Global equity markets fell sharply on Monday while gold and bonds rose after a 7-percent slide in Chinese shares, sparked by weak economic data, rekindled worries over global growth on the first day of trading in 2016.
Rising tensions in the Middle East also increased demand for safe-haven assets. Crude prices rose above $38 a barrel at one point as some speculated a breakdown in diplomatic ties between Saudi Arabia and Iran could result in oil supply restrictions.
But crude prices then retreated on worries that the weak Chinese data could portend slower global growth, which also hurt Wall Street and sent key indexes down more than 2 percent.
Emerging markets were especially hard-hit by the China data, with MSCI’s index (.MSCIEF) tumbling 3.4 percent, while its all-country world stock index fell 2.47 percent.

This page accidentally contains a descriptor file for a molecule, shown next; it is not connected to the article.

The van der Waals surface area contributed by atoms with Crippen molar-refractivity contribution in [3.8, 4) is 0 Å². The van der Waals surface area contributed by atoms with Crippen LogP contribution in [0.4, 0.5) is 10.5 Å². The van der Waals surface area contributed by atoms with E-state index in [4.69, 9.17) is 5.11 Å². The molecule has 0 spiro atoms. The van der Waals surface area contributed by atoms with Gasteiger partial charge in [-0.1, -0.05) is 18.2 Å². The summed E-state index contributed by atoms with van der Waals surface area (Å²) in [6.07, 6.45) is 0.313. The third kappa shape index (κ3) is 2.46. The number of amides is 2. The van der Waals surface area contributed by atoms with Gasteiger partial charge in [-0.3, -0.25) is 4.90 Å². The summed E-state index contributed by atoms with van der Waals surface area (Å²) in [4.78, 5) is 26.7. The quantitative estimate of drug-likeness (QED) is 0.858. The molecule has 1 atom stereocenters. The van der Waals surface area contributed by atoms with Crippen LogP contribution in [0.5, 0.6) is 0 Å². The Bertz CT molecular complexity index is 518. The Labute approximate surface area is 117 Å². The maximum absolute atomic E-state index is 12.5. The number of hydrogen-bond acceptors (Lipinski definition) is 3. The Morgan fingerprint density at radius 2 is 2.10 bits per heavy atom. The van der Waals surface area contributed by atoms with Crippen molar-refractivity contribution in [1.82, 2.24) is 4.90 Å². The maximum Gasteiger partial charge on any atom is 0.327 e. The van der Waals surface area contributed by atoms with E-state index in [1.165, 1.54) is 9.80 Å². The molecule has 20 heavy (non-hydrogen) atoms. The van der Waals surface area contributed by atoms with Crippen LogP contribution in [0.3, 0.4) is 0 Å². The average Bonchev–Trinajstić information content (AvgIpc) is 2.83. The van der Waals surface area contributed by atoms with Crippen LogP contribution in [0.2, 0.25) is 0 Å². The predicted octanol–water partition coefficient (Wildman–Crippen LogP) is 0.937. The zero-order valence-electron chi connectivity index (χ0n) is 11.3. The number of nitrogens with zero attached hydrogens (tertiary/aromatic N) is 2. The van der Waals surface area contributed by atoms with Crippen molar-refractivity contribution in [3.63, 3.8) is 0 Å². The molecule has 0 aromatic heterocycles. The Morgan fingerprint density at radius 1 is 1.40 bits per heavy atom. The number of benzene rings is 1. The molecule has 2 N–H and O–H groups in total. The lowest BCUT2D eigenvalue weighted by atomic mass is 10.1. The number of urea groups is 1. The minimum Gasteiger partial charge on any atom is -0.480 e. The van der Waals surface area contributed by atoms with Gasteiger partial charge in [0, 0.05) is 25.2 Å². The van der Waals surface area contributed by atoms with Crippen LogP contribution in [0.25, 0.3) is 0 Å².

On Wall Street, the Dow Jones industrial average (.DJI) fell 423.4 points, or 2.43 percent, to 17,001.63. The S&P 500 (.SPX) slid 47.27 points, or 2.31 percent, to 1,996.67 and the Nasdaq Composite (.IXIC) lost 140.71 points, or 2.81 percent, to 4,866.70.
China’s yuan currency (CNH=D3)(CNY=) hit its lowest in more than four years after the central bank lowered its guidance rate and factory activity contracted for a 10th straight month in December, at a sharper pace than in November.
Stocks in Europe tumbled, with Germany’s DAX index (.GDAXI) closing down 4.28 percent and the pan-European FTSEurofirst 300 index (.FTEU3) falling 2.53 percent at 1,401.16.
The selloff in China triggered a circuit-breaker that suspended equities trading nationwide for the first time and put at risk months of regulatory work to restore market stability.